How does it work? An articulating hitch is connected directly to the tow ball. But if they come with a flat tongue, you can put them directly into the hitch receiver.
A Word about Hitches: These hitches come in a wide variety of sizes; depending upon your trailer, you can choose a “mini” version or a “heavy duty” version.
It should be noted that not all of these hitches work with an Original Equipment Manufacturer tow bar. Make sure that your vehicle is capable of using a weight distribution hitch before you buy one.
How to Choose the Right Detachable Tow Bar for Your Vehicle
With so many different types, sizes and weight classes available, choosing the most suitable detachable Towbar can get a little overwhelming.
The easiest way to handle this is by digging out the owner’s manual of your vehicle.
If that’s not possible, check the identification plate of your vehicle. It is almost always located in the doorjamb.
Every vehicle manufacturer is required to list how much weight a vehicle can tow. That weight limit will help you find the right Towbar.
Also, a lot of people think that no matter what the capability of their vehicle is, getting a heavy-duty tow bar will enable them to tow just about anything. Well, guess what? A small hatchback car that is designed to tow up to 1000 Kg will NOT magically start towing anything heavier than that even if you attach a heavy-duty Towbar with a limit of up to 3500 Kg.
In addition, there are some vehicles that are only compatible with a heavier detachable Towbar.
Let’s take an SUV for example. Since it can tow up to 3500 Kg, it’s only going to be compatible with a Class 4 tow bar.
Here are a few things you need to check before going for a Towbar installation:
- The towing capacity of your vehicle
- The weight of the load you’ll be towing (see that it doesn’t exceed your vehicle’s towing capacity), and
- The type of load (for example, a light-duty Flat Tongue Towbar is enough to tow a dirt bike, but you’d need a heavy-duty Class 4 Horizontal Hitch Towbar to tow a caravan).
After you have confirmed that your vehicle can tow the load, select the appropriate weight class of the Towbar.
3 Important Points to Check Before You Decide on Towbar Installation
1. The Towbar Should Meet Australian Standards
What if you are importing the Towbar from overseas? Make sure it complies with the Australian Standard, or the Towbar will be considered “un-roadworthy”. You don’t want that safety risk now, do you?
How to check if your imported Towbar is compliant? Look for the compliance plate that’s generally located on the inside frame or under the Towbar. If that doesn’t satisfy you, get in touch with the Towbar manufacturer to confirm.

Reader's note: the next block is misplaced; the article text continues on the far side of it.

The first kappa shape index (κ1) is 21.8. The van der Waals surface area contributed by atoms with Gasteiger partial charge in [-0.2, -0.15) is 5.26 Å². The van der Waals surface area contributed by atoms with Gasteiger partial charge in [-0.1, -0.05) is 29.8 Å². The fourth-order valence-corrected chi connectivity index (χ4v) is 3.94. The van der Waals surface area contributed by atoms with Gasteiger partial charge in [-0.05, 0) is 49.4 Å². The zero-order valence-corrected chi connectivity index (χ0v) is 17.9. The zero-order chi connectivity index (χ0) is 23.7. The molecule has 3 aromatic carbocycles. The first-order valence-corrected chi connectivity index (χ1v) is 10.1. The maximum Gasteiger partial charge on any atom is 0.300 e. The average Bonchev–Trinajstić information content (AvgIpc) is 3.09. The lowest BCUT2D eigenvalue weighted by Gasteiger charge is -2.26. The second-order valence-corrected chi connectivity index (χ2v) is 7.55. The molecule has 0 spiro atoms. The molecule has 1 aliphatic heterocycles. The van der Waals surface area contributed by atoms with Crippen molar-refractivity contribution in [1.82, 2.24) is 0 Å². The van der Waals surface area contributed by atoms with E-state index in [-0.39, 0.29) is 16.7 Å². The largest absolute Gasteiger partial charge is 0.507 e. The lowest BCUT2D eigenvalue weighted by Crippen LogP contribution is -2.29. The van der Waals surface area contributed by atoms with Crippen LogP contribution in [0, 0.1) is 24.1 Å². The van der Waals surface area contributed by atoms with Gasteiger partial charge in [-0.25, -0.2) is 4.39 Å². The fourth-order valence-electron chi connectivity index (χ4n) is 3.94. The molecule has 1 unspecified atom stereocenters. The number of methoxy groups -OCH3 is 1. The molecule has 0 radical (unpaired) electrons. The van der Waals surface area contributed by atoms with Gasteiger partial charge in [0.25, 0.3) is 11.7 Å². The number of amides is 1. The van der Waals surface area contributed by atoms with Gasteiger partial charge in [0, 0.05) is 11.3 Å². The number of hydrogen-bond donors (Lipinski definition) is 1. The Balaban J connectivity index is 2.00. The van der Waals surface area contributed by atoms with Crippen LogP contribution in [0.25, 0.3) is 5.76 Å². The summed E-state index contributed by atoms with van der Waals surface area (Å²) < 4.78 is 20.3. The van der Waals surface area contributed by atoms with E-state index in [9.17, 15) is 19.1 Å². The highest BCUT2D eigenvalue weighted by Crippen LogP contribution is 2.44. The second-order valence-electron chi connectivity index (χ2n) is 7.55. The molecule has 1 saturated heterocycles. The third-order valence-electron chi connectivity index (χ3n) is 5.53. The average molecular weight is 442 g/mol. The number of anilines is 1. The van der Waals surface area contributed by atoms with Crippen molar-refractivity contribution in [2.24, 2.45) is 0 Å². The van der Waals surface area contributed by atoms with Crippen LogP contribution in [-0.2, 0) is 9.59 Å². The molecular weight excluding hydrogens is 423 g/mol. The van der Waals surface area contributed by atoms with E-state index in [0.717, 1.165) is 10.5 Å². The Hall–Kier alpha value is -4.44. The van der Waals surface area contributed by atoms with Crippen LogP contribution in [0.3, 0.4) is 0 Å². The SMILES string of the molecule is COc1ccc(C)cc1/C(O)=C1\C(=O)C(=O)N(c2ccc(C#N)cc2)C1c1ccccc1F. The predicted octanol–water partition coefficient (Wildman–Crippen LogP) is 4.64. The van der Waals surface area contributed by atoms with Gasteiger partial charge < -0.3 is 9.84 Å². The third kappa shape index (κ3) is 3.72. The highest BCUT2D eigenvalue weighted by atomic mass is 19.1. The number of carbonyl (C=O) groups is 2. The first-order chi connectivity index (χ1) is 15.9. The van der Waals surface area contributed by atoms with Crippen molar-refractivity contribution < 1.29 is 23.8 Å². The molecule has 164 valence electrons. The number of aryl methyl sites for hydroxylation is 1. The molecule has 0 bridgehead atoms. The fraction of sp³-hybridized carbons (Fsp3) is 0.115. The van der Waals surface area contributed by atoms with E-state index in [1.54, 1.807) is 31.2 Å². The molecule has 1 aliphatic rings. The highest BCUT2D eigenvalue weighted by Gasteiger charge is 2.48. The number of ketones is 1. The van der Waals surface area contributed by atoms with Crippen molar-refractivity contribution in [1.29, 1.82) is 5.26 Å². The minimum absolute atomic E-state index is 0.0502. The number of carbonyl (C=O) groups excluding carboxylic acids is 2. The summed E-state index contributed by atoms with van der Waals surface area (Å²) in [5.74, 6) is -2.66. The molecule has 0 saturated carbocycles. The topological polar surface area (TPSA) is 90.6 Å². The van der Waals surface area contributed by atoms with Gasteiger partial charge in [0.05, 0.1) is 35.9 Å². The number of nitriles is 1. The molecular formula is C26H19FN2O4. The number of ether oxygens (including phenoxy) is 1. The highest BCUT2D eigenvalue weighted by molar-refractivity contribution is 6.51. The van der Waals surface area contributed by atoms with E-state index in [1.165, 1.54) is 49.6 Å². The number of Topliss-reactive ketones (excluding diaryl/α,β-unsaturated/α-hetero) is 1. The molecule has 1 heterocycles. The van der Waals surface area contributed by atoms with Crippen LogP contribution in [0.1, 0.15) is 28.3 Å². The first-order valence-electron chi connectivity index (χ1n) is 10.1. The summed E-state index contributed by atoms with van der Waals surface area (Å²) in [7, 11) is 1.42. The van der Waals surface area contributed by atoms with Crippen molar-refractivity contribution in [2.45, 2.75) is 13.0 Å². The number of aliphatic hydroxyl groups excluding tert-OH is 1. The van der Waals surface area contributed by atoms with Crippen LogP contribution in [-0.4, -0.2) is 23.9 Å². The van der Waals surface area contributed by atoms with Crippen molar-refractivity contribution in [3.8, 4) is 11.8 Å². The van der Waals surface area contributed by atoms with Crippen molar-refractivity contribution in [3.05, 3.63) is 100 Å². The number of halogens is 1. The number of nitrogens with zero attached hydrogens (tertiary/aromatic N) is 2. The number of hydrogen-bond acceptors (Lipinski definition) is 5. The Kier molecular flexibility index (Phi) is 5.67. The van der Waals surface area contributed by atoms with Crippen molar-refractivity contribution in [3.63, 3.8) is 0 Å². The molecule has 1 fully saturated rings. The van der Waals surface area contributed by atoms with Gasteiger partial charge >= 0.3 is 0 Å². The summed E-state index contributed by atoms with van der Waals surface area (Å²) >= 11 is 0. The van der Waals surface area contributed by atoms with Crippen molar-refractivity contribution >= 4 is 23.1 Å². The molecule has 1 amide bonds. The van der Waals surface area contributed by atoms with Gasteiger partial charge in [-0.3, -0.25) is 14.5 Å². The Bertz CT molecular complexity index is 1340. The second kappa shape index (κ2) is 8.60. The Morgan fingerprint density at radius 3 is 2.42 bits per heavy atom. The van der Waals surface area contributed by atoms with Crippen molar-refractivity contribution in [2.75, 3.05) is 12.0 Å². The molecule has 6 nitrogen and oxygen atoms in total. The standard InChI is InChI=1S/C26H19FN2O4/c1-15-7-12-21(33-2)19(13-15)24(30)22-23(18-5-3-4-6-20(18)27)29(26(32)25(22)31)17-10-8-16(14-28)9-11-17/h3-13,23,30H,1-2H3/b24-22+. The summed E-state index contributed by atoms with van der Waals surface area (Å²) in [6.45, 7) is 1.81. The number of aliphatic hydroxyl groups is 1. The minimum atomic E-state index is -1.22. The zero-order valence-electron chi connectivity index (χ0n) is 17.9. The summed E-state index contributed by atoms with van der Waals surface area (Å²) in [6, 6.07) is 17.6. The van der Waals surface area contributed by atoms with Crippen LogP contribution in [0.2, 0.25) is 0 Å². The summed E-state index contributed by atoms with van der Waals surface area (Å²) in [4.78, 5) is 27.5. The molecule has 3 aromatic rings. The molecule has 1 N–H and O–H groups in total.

2. The Towbar Should Not Affect the Reversing Sensors
If the reverse sensor system of your vehicle is mounted very low, it can pick up the tow ball. It’s wise to confirm this with the Towbar manufacturer.
What if the reverse camera is mounted low? You can disconnect the tow ball from the hitch receiver when you are not using it. The reverse camera will still be able to go off every time you tow a trailer and reverse it.
There are a few aftermarket reversing sensors that come with a pre-installed cutoff switch. But if you are using an Original Equipment Manufacturer (OEM) reverse sensors, you wouldn’t be able to control the beeping noise.
3. The Towbar Should Not Void the Vehicle Warranty
In case an issue arises or you meet with an accident, it falls on the vehicle manufacturer to prove that the Towbar was responsible for that.
If it turns out that the Towbar was responsible for the fault, you’d need to inform the Towbar supplier. They would take it from there and get in touch with the vehicle manufacturer.
In any case, your insurance provides you an inclusive cover even if you buy an aftermarket Towbar. Also, most Towbar manufacturers offer a lifetime warranty so your interests will be thoroughly covered.
What If You Can’t Find a Detachable Towbar Model for Your Brand New Vehicle?
If that’s the case, you can contact Towbar manufacturers and ask them if they’d be interested in creating a new Towbar model for you. Our guess? They’d jump on the chance to design a brand-new Towbar.
They may even offer you one for free or at a heavily-discounted rate in exchange for using your vehicle.
Where to Buy a Towbar in Brisbane?
A better question might be, who to trust: genuine Towbars from a dealership or aftermarket Towbars in Brisbane?
With most of the Towbar dealership headquarters located overseas, the after-service customer support isn’t as swift as you’d need.
Ever wondered why so many people prefer aftermarket Towbars?
- They are less expensive than the genuine Towbars, and
- They offer incredible customer service.
Also, if you are looking for a Towbar for your ‘old’ vehicle, finding a genuine OEM Towbar might not even be possible anymore.
Vehicular technology is advancing at a rapid pace. Parts like bolts, pins, and tongues available now are far different than what was available even five years ago. Your vehicle manufacturer may have discontinued making them.
There are some OEM Towbar models like weight distribution hitches and off-road couplings that are not compatible with any aftermarket parts.
Also, contrary to what you may think, most aftermarket Towbar brands offer a lifetime warranty on the spare accessories.
Feeling overwhelmed? Just give us a call and our Towbar installation technicians will come to you at a time and place convenient to you.
We offer a mobile service and all our vans are fully equipped to handle anything you might need.
If you still have any questions about choosing the right tow bar, our dedicated in-house tow bar experts will be happy to help you! Call Speedy Towbars at (07) 4243 4939 or book a free consultation today.